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River Ant

Guide to Canoeing & Kayaking the Rivers & Broads in Norfolk & Suffolk


River Ant - Guide to Canoeing & Kayaking the Rivers & Broads in Norfolk & Suffolk | TheCanoeMan, Canoeing & Kayaking in the Norfolk Broads National Park, England, UK

The River Ant starts well above North Walsham but unfortunately the river has little to offer, other than narrow field ditch paddling, until you reach Honing.

Access at Honing Lock is somewhat challenging to find and has very limited parking (a maximum of 2 cars). If you intend to use this access point you are better of to arrange a shuttle transport (getting you and your equipment dropped off. Whilst leaving your vehicle at the get out point) this can be arranged via TheCanoeMan.

The first half a mile of this trip is along a very narrow reed lined stream which at the wrong time of the year can be a 'jungle warfare' but all good fun. The further along you get the river widens - this is the disused North Walsham Canal - very peaceful and beautiful. Just before you reach the main (A149) road bridge a network of dykes joins from the right. Well worth an explore if you have the time. Immediately on the right after the road bridge is a very easy get out at the Weyford Parish Staithe beside Banks boat there is also parking available here.

River Ant - Guide to Canoeing & Kayaking the Rivers & Broads in Norfolk & Suffolk | TheCanoeMan, Canoeing & Kayaking in the Norfolk Broads National Park, England, UK

From here on your likely to encounter more day boats and cruisers but you should still find quieter stretches. The river winds and widens on it way down to Barton Broad just before it enters the broad a tributary enters from the left - this runs down from Stalham where there are several boatyards, a hotel as well as 'The museum of the broads' which is well worth a visit. The Ant runs through Barton Broad a wonderful broad a real haven for wildlife probably Norfolk's best Otter spotting territories. It is also home to the Norfolk Punt Club and has regular sailing regattas. As with all the broads it is recommended that paddlers should stay close to the windward bank for several reasons but not the least to avoid being run over by a high speed sailing yacht!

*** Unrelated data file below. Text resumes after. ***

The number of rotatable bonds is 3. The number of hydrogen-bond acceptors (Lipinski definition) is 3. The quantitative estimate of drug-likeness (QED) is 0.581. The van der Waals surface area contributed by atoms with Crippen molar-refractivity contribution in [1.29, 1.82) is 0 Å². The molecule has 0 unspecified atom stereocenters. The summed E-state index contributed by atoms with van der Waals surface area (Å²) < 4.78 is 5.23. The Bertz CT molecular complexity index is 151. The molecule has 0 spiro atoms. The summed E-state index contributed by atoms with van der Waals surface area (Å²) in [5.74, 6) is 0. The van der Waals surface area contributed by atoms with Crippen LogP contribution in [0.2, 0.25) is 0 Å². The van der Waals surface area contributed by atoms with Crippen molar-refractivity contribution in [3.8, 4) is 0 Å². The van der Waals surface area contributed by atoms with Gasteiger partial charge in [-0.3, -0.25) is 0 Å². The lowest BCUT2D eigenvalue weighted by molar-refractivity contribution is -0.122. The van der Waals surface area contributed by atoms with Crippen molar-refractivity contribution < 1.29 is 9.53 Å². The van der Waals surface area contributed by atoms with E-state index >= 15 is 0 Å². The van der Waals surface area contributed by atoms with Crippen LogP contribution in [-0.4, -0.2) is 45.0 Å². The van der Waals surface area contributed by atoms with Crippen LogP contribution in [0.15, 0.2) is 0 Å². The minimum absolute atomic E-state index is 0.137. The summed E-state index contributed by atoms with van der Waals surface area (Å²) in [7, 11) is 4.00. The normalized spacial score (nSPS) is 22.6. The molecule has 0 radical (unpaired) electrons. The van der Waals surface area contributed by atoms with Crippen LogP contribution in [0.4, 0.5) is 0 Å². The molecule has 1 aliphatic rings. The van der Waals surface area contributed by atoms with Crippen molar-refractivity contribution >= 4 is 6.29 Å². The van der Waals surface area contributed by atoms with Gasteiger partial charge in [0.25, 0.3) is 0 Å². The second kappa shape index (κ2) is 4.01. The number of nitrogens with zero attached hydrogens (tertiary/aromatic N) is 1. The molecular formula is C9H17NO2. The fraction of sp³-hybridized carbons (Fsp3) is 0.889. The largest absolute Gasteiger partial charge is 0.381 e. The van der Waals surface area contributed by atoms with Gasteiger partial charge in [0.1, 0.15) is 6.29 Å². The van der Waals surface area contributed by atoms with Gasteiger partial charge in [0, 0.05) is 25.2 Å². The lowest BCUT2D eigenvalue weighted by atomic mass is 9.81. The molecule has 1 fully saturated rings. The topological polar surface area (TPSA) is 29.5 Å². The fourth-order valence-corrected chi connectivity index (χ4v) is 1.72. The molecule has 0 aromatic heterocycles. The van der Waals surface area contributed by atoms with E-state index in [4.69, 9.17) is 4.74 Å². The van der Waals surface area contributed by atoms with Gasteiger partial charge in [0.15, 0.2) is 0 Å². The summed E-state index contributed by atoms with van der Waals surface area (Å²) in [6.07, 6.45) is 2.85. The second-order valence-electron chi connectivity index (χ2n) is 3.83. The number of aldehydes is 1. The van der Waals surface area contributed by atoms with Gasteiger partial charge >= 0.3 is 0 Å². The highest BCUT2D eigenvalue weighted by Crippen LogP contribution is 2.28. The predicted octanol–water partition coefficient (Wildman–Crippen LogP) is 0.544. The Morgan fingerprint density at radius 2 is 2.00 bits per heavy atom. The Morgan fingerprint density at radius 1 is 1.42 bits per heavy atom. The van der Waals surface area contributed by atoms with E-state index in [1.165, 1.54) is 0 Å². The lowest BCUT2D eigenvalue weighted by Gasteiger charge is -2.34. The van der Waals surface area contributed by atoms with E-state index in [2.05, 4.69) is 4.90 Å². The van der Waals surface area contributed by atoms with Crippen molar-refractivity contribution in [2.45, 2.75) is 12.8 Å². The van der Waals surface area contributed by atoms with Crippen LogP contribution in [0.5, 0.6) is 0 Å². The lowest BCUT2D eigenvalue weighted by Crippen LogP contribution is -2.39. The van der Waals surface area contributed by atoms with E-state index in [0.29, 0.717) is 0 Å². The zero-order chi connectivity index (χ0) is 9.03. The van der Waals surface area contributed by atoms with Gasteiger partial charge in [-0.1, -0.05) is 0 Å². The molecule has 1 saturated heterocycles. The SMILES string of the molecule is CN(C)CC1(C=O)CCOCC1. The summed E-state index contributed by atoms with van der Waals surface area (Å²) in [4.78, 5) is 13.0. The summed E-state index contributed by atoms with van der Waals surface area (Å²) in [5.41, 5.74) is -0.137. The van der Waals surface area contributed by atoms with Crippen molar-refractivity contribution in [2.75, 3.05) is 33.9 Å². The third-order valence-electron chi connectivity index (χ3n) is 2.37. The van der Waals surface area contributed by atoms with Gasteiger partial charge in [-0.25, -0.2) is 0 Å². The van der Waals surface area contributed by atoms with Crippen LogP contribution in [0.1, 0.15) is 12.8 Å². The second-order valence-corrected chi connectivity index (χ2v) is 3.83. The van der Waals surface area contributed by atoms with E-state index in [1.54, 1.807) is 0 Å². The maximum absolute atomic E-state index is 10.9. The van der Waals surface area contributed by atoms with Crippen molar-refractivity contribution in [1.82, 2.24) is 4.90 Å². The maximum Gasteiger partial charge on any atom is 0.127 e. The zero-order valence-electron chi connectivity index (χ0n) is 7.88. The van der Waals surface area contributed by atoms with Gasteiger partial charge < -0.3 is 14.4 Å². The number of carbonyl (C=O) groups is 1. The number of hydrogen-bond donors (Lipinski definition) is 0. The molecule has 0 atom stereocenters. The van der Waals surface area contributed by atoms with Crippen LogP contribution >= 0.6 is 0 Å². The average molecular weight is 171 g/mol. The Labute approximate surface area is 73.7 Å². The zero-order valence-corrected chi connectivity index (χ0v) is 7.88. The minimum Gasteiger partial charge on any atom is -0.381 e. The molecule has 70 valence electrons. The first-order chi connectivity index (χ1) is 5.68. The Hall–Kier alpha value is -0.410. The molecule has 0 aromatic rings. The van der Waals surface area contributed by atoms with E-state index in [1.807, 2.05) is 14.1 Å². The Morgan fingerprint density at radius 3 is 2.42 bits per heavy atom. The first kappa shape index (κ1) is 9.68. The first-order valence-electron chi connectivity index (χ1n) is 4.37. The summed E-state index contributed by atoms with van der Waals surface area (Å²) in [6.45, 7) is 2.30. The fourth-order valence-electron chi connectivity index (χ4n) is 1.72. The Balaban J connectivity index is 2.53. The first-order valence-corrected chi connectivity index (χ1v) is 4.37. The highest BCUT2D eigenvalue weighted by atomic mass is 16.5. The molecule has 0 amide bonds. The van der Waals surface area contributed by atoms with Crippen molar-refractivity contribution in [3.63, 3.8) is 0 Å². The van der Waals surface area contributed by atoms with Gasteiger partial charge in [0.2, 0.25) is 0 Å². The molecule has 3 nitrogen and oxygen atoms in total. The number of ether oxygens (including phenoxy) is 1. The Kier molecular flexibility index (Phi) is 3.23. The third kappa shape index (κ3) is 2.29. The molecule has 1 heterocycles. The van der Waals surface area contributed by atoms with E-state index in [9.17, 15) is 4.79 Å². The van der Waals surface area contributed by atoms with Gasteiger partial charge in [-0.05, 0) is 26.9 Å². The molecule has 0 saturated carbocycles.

There is good access and egress as well as parking at Barton Turf and an excellent pub and Tea room at Neatishead accessibly by a small network of dykes marked on the right hand side of the broad. You leave Barton via 'The Shoals' just above Irstead. When you reach Irstead church (on your right) there is a nice green where you can picnic or access or egress. Please be aware the locals have added signs saying no canoes but as this is a Broads Authority key heading access/egress is allowed.

The river here is initially quite pleasantly tree lined but soon deteriorates into quite desolate open fields, combine this with the river being relatively narrow, putting you in close proximity to other river users. Having passed by 2 or 3 derelict windmills you will eventually reach Ludham Bridge where there is a small general store, boatyard and 200yds down the road a pub. The river before Ludham bridge is generally of little interest and tends to be quite busy at peak times. The Ant finally joins the Bure just before St. Benets Abbey.


If you require any further details or would like to talk about other dates, please do not hesitate to contact me either by email info@TheCanoeMan.com or on 0845 4969177/01603 783777

© Copyright Activ-8 Adventure Ltd 14 January 2013

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